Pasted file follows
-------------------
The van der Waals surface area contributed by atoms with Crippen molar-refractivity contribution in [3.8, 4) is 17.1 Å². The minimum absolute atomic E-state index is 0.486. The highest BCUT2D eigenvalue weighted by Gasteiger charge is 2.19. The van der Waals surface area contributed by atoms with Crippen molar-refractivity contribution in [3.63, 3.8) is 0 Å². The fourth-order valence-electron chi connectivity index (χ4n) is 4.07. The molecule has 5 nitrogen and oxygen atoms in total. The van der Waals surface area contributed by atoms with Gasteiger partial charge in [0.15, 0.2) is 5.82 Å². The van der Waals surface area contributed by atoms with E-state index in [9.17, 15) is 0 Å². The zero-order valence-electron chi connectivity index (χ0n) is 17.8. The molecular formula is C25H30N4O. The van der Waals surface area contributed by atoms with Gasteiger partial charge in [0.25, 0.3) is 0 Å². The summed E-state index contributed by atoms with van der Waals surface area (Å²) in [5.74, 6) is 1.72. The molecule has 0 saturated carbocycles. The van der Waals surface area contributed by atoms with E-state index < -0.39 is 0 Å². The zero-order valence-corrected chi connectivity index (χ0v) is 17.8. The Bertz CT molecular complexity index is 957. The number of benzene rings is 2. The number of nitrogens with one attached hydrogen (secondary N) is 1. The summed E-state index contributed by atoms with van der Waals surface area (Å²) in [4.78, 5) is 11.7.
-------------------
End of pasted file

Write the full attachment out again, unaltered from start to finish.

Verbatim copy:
The van der Waals surface area contributed by atoms with Crippen molar-refractivity contribution in [3.8, 4) is 17.1 Å². The minimum absolute atomic E-state index is 0.486. The highest BCUT2D eigenvalue weighted by Gasteiger charge is 2.19. The van der Waals surface area contributed by atoms with Crippen molar-refractivity contribution in [3.63, 3.8) is 0 Å². The fourth-order valence-electron chi connectivity index (χ4n) is 4.07. The molecule has 5 nitrogen and oxygen atoms in total. The van der Waals surface area contributed by atoms with Gasteiger partial charge in [0.15, 0.2) is 5.82 Å². The van der Waals surface area contributed by atoms with E-state index in [9.17, 15) is 0 Å². The zero-order valence-electron chi connectivity index (χ0n) is 17.8. The molecular formula is C25H30N4O. The van der Waals surface area contributed by atoms with Gasteiger partial charge in [0.25, 0.3) is 0 Å². The summed E-state index contributed by atoms with van der Waals surface area (Å²) in [5.74, 6) is 1.72. The molecule has 0 saturated carbocycles. The van der Waals surface area contributed by atoms with E-state index < -0.39 is 0 Å². The zero-order valence-corrected chi connectivity index (χ0v) is 17.8. The Bertz CT molecular complexity index is 957. The number of benzene rings is 2. The number of nitrogens with one attached hydrogen (secondary N) is 1. The summed E-state index contributed by atoms with van der Waals surface area (Å²) in [4.78, 5) is 11.7.